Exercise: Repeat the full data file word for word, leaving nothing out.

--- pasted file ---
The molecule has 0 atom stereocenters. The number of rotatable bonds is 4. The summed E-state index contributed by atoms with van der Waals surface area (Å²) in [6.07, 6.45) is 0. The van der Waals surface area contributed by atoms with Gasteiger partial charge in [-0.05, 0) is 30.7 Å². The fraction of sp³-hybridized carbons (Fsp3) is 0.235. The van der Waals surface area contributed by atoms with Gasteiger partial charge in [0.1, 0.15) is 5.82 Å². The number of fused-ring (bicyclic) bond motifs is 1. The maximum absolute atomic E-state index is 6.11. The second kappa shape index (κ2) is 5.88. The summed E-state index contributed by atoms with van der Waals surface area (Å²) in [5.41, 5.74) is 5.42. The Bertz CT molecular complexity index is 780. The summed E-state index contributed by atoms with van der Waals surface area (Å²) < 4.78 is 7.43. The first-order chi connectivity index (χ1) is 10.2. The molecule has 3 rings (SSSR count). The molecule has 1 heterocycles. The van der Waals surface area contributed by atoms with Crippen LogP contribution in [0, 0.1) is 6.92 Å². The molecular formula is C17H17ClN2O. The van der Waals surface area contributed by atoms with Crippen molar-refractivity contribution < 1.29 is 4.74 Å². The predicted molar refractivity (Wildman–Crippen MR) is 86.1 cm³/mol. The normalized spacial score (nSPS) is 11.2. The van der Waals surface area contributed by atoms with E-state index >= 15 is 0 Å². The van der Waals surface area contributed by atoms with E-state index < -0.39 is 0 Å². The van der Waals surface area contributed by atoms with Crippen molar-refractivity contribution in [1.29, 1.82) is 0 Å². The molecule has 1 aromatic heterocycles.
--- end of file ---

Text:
The molecule has 0 atom stereocenters. The number of rotatable bonds is 4. The summed E-state index contributed by atoms with van der Waals surface area (Å²) in [6.07, 6.45) is 0. The van der Waals surface area contributed by atoms with Gasteiger partial charge in [-0.05, 0) is 30.7 Å². The fraction of sp³-hybridized carbons (Fsp3) is 0.235. The van der Waals surface area contributed by atoms with Gasteiger partial charge in [0.1, 0.15) is 5.82 Å². The number of fused-ring (bicyclic) bond motifs is 1. The maximum absolute atomic E-state index is 6.11. The second kappa shape index (κ2) is 5.88. The summed E-state index contributed by atoms with van der Waals surface area (Å²) in [5.41, 5.74) is 5.42. The Bertz CT molecular complexity index is 780. The summed E-state index contributed by atoms with van der Waals surface area (Å²) < 4.78 is 7.43. The first-order chi connectivity index (χ1) is 10.2. The molecule has 3 rings (SSSR count). The molecule has 1 heterocycles. The van der Waals surface area contributed by atoms with Crippen LogP contribution in [0, 0.1) is 6.92 Å². The molecular formula is C17H17ClN2O. The van der Waals surface area contributed by atoms with Crippen molar-refractivity contribution < 1.29 is 4.74 Å². The predicted molar refractivity (Wildman–Crippen MR) is 86.1 cm³/mol. The normalized spacial score (nSPS) is 11.2. The van der Waals surface area contributed by atoms with E-state index >= 15 is 0 Å². The van der Waals surface area contributed by atoms with E-state index < -0.39 is 0 Å². The van der Waals surface area contributed by atoms with Crippen molar-refractivity contribution in [1.29, 1.82) is 0 Å². The molecule has 1 aromatic heterocycles.